Friday, September 16, 2016

Harold L. Lyon Arboretum - University of Hawaii at Manoa

American Public Gardens Association board members touring the Harold L. Lyon Arboretum

I recently visited Hawaii for a board meeting of the American Public Gardens Association. Our quarterly meeting move around the country and I was very excited that this one took me over the Pacific. Hawaii is of course paradise, but I was also eager to attend the IUCN Wold Conservation Congress. This event is held every 4 years and is a gathering of wold leaders, scientists, non-profit organizations and many others. These great brains get together to discuss current research, policy, and forecasts for the state of the environment. I was only able to attend 2 days of this inspiring conference that lasts 2 weeks and had over 9,000 registrants.

Topical Rhododendron at the Lyon Arboretum
Pinecone Ginger

One of the great things about attending a meeting with other garden lovers is that we all are excited to visit other gardens. During our board meeting, we visited the Harold L. Lyon Arboretum at the University of Hawaii at Manoa.

Large ficus tree with a very cool buttress roots at the Lyon Arboretum
Bromeliad collection at the Lyon Arboretum

The mission of the Arboretum is "To increase the appreciation of the unique flora of Hawai`i and the tropics, by conserving, curating, and studying plants and their habitats; providing inclusive educational opportunities; encouraging use by the broader community; and supporting the educational, scientific, and service activities of the University of Hawai`i."

Rose of Siam Ginger (Etlingera corneri)

Located on the island of Oahu, in a tropical rainforest with an average of 13 feet of rainfall per year, the Lyon Arboretum is 124 acres of palms, heliconias, gingers, ethnobotanical and native Hawaiian plants, rhododendron, gingers, calathea, hibiscus, and alocasia. It was truly a topical paradise!

After I took this photo of this very cool flower, the Arboretum director told me it was an invasive weed!

In addition a gorgeous aesthetic display, the Arboretum conducts micropropagation of rare & endangered Hawaiian plants, native forest restoration, and its Hawai`i Rare Plant Program has put it on the map as a leader in the field of plant conservation.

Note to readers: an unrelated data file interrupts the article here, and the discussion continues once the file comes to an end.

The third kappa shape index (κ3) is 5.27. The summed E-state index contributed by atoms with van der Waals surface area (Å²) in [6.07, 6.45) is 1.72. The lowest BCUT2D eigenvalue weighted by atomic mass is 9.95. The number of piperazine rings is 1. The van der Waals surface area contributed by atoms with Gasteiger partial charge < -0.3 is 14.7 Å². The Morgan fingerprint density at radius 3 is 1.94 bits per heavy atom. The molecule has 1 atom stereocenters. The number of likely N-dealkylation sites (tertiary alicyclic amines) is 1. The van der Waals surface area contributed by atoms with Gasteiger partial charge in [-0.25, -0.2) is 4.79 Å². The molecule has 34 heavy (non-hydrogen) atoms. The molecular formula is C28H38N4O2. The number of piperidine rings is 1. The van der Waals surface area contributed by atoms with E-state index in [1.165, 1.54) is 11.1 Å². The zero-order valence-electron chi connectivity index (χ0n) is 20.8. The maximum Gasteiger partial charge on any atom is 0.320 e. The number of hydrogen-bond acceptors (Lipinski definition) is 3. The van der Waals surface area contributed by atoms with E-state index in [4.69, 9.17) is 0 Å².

These are some of the many, many gingers!

Saturday, September 10, 2016

Tomatillo Salsa


I've always been slightly afraid of using tomatillos. I like the tangy taste that they give to Mexican food, but I wasn't quite sure how to use them and what was up with that papery covering. Tomatillos are related to tomatoes. They are usually used raw in things like salsa, but they can also be cooked in stews.
In the process of peeling the papery husk off of the tomatillos
I decided that it was time to give this new fruit a try, so I went to the grocery store and stared at them for a while. I had no idea how to choose a good tomatillo, so I started peeling back the papery husks to check the fruit beneath. I found that this was a very good idea because sometimes bad spots were hiding underneath. I picked through the pile and assembled a pound of good looking tomatillos. After figuring out which tomatillos were the right ones to buy, the rest was fairly easy! I made this recipe for a potluck and everyone went crazy over it! Serve with tortilla chips.

Tomatillo Salsa

1 lb of fresh tomatillos (about 12) or 1 can (13oz) of canned tomatillos
1/2 cu finely chopped red onion
1/4 cu coarsely chopped fresh cilantro
1 can (4 oz) of diced green chilies
fresh juice from 1/2 of a lime
1 tsp olive oil
1/2 tsp salt

To prepare fresh tomatillos, the papery husk needs to be removed and the fruit should be washed before finely chopping them (the small round seeds don't need to be removed). Then mix the chopped tomatillos with the chopped red onion, cilantro, chilies, lime juice, olive oil, and salt. I used canned fire roasted diced green chilies because I like the flavor and I like my food a little spicy, but fresh jalapenos can be used if you prefer that flavor, or peppers can be left out all together if you aren't a fan of spicy food. Cover and refrigerate the salsa for at least an hour to lets the flavors meld.

Tomatillos, red onion, cilantro, and green chilies
All mixed up with olive oil and salt

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